From the Times (UK):
"I was arrested by Hamas"Of course, this intrepid reporter didn't bother to ask the obvious question: if a British journalist is treated this way, how is Hamas treating Arab journalists?
Today I was detained while watching a demonstration by female students Beit Hanoun, in the northern Gaza Strip.
They had gone on strike at noon in protest against the killings in the rally yesterday, and they had made their way to a nearby police station where they were singing and chanting. In particular, they yelled: 'Shia, Shia, Shia,' which is a reference to Hamas being funded by Iran.
Within a few minutes, baton-wielding police laid into the girls. Some fell to the ground, but most ran away.
As this was happening, some other members of the police force grabbed me and dragged me into a cell. They pushed me against the wall, and one of the officers shouted: 'Hit him, hit him, hit him' in Arabic.
They snatched the camera from me, and one of the police officers urged his colleagues to break my camera. Then, my cameraman was dragged into the room too.
Another police officer, more senior than the others, eventually arrived and insisted on viewing the videotape that my cameraman had. I kept telling them that I was a journalist and that I would telephone the chief of police unless I was released, and eventually they did so.
Today's incident follows two previous incidents yesterday, in which my activities as a journalist were deliberately curtailed.
The first took place just as gunfire erupted at the Gaza City demonstration yesterday. We were filming police officers standing by their station, when several officers rushed over, fired shots in the air, snatched my camera and dragged me into the police station, where they threatened to smash my camera and hit me.
When I convinced them that I was a British journalist they let me go, but only after telling me to leave the area.
The second incident took place shortly afterwards when I went to the Shifa Hospital where those wounded in the fighting were being taken.
While we were filming, the police arrived at the hospital. They had orders to clear the hospital of all cameramen, and they took my camera. The officer who seized my equipment was very polite to me. He told me that I would be able to get the camera back only if I went to the police station in an hour and a half's time.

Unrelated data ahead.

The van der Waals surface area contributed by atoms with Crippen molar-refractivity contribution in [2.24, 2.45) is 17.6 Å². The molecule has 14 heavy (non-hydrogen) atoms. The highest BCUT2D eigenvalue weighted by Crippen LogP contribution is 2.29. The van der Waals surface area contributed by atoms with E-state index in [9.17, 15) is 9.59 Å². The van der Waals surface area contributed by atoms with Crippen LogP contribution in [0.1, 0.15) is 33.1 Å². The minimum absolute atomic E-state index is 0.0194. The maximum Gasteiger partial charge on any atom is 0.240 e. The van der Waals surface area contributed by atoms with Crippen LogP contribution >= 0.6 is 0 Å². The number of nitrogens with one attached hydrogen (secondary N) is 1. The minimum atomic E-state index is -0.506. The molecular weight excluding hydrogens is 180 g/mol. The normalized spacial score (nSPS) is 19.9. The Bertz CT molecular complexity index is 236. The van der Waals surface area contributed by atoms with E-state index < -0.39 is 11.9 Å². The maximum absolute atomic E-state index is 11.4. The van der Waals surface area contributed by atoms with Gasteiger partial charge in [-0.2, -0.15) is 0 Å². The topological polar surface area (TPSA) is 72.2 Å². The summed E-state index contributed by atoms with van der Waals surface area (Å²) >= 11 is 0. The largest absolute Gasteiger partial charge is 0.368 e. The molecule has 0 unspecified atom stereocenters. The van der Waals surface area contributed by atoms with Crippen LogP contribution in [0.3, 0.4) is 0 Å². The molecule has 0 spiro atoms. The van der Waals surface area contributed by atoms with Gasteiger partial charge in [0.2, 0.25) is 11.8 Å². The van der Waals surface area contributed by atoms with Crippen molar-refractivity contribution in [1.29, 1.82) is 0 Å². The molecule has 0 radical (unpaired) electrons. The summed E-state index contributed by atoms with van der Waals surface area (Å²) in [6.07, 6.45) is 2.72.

It is becoming increasingly difficult for the press to operate in the Gaza Strip. This is very much a reflection of the high level of tension that exists at the moment.
But by comparison with some of the treatment I've had in other parts of the world, this was relatively mild.
A correspondent for the Ramallah-based Palestine radio was attacked and beaten by the de facto government's police in Gaza City while he was covering the Fatah-organized rally in Gaza City marking the third anniversary of the death of Palestinian President Yasser Arafat in which seven people were killed and scores injured, he told Ma'an via telephone.PCHR adds:
Thirty-year-old Tamim Abu Mu'ammar told Ma'an that he was trying to send a report by telephone to the Palestine radio in Ramallah about the attacks on the rally when the de facto government's police beat him with clubs and rifle butts.
He said they searched his cell phone and ordered him to leave the scene, threatening to attack him if they saw him again.
Mu'ammar said his whole body was covered in bruises.
The police also chased rally participants and beat them with batons and sticks. In the meantime, several journalists were attacked, including:Palestine Press Agency reports that more journalists were arrested last night by Hamas.
- Khaled Jamal Bolbol, a photographer for Zoom Press. He was beaten and his camera was broken and confiscated.
- Mohammad Sawalha, a photographer for Abu Dhabi Satellite Station. He was detained and his camera tape was confiscated.
- Mowafaq Matar, a journalist for Al-Hayat Newspaper. He was detained and pictures were erased from his camera.
Business as usual in Hamastan.